Does Prediabetes Increase My Risk Of Cardiovascular Disease?

Does Prediabetes Increase My Risk Of Cardiovascular Disease?


Hello, I am Ty Mason of thediabetescouncil.com,
researcher, writer and I have type 2 diabetes. I want to emphasize that my perspective is
coming from one with Type 2 and not Type 1. Our channel is primarily for those with Type
2 Diabetes and PreDiabetes. Today I want to answer the question Does prediabetes
increase my risk of cardiovascular disease? After you watch the video today, I invite
you check out the description box for my new ebook. This is one of the most comprehensive diabetes
meal planning book you can find. It contains diabetes friendly meals/recipes,
recipes for different goals such as 800-1800 calories per day meal plan, diabetes meal
planning tips and tricks. There are also tons of diabetes friendly recipes
for everyone! The short answer to this question is yes,
unfortunately it does. A recent study of over 1 million people with
prediabetes worldwide, found that those with prediabetes have a 13% increased chance of
CVD than those without it. Here is the conclusion of the study:
In conclusion, we found that prediabetes defined as impaired fasting glucose or impaired glucose
tolerance is associated with an increased risk of composite cardiovascular events, coronary
heart disease, stroke, and all cause mortality. There was an increased risk in people with
fasting plasma glucose as low as 5.6 mmol/L. Additionally, the risk of composite cardiovascular
events and coronary heart disease increased in people with raised HbA1c. These results support the lower cut-off point
for impaired fasting glucose according to ADA criteria as well as the incorporation
of HbA1c in defining prediabetes. At present, lifestyle modification is the
mainstay management for people with prediabetes. High risk subpopulations with prediabetes,
especially combined with other cardiovascular risk factors, should be selected for controlled
trials of pharmacological treatment. According to the American Journal of the College
of Cardiology The only way to delay cardiovascular disease
in patients with pre-diabetes is to prevent (or delay) the development of diabetes. Unfortunately, there is no proven way to prevent
the decline in beta cell function in persons destined to have diabetes. Therefore, priority must be given to reducing
insulin resistance. This is best achieved by lifestyle intervention—weight
reduction and increased physical activity. Consequently, all persons with pre-diabetes
should be encouraged to engage in a lifestyle intervention program. If need be, professional assistance is useful. We also acknowledge that other studies have
found that metformin therapy also could delay conversion of pre-diabetes to diabetes in
about 40% of subjects. This has led to a recommendation on the part
of some diabetologists for the use of metformin in persons with prediabetes. So, yes your chances of CVD are increased
by prediabetes, but not a certainty. The best way to prevent heart problems, is
to keep your status at PRE diabetes. How do you do that? Treatments
The American Diabetes Association says that serious lifestyle changes are effective in
preventing type 2 diabetes after you’ve been diagnosed with pre-diabetes. Your doctor will walk you through what you
need to change, but typical recommendations are:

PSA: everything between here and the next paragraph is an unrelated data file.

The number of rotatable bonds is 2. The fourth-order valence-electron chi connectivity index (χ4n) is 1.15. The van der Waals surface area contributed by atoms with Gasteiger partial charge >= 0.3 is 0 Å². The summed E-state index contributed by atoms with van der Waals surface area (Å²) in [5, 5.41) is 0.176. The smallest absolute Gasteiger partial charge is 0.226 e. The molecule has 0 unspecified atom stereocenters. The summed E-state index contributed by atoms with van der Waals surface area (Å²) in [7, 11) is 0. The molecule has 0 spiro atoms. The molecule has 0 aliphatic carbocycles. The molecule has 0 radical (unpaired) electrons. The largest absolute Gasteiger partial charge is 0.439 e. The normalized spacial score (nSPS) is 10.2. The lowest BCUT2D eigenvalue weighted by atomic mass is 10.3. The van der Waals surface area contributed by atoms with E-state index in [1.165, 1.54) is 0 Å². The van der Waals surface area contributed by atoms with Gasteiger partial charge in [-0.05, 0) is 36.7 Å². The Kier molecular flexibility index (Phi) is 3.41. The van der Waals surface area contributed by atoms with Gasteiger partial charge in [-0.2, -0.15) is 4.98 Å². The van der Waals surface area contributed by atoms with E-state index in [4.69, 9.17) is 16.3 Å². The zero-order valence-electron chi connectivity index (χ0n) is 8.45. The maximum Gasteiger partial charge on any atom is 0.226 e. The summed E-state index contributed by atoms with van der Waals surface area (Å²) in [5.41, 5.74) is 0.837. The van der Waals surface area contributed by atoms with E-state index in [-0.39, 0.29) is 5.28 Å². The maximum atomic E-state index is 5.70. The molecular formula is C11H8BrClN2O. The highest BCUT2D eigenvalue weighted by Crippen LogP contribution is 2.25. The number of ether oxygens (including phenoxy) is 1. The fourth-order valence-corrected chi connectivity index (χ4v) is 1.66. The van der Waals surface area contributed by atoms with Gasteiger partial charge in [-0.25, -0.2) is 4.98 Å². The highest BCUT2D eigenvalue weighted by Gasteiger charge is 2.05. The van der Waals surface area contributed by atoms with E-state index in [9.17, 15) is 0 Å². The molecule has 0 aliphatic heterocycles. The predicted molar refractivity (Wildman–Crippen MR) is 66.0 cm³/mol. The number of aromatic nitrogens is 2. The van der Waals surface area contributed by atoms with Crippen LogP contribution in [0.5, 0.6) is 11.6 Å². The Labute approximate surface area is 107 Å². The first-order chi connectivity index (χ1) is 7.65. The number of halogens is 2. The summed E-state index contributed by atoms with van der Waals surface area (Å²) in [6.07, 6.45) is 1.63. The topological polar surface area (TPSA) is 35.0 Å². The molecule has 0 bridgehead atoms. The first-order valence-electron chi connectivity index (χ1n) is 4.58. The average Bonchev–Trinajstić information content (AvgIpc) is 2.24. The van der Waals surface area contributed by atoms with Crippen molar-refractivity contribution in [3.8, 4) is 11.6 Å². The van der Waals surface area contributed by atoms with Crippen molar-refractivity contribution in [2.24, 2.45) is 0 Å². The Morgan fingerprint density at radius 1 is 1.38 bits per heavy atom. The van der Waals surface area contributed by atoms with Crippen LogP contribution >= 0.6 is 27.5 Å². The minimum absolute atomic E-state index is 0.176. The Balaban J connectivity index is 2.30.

Eat well: A registered dietitian (RD) or certified diabetes educator (CDE) can help you create
a meal plan that’s full of good-for-you and good-for-your-blood-glucose-level food. The goal of the meal plan is to control your
blood glucose level and keep it in the healthy, normal range. Your meal plan will be made just for you,
taking into account your overall health, physical activity, and what you like to eat. Exercise: When you exercise, your body uses
more glucose, so exercising can lower your blood glucose level. Also when you exercise, your body doesn’t
need as much insulin to transport the glucose; your body becomes less insulin resistant. Since your body isn’t using insulin well
when you have prediabetes, a lower insulin resistance is a very good thing. And of course, there are all the traditional
benefits of exercise: it can help you lose weight, keep your heart healthy, make you
sleep better, and even improve your mood. The American Diabetes Association recommends
at least 150 minutes of moderate activity a week—that’s 30 minutes five days a week. You can get that through activities such as
walking, bike riding, or swimming. Lose weight: If you’re overweight, you should
get started on a weight loss program as soon as you’re diagnosed with prediabetes. Losing just 5 to 10% of your weight can significantly
reduce your risk of developing type 2 diabetes. The combination of eating well and exercising
more is a great way to lose weight—and then maintain your new, healthy weight. Metformin: For people who are at a very high
risk of developing type 2 diabetes after being diagnosed with prediabetes, the doctor may
recommend a medication. The American Diabetes Association says that
metformin should be the only medication used to prevent type 2. It works by keeping the liver from making
more glucose when you don’t need it, thereby keeping your blood glucose level in a better
range. Your doctor will keep a close watch on your
blood glucose levels, monitoring them to make sure that your pre-diabetes doesn’t become
type 2 diabetes. If needed, he or she may suggest adjustments
(e.g., different diet or more exercise) to better control your blood glucose levels. Don’t forget to get my new ebook and please,
subscribe to our channel for many more videos like this one in the future. Thanks for watching. I am Ty Mason.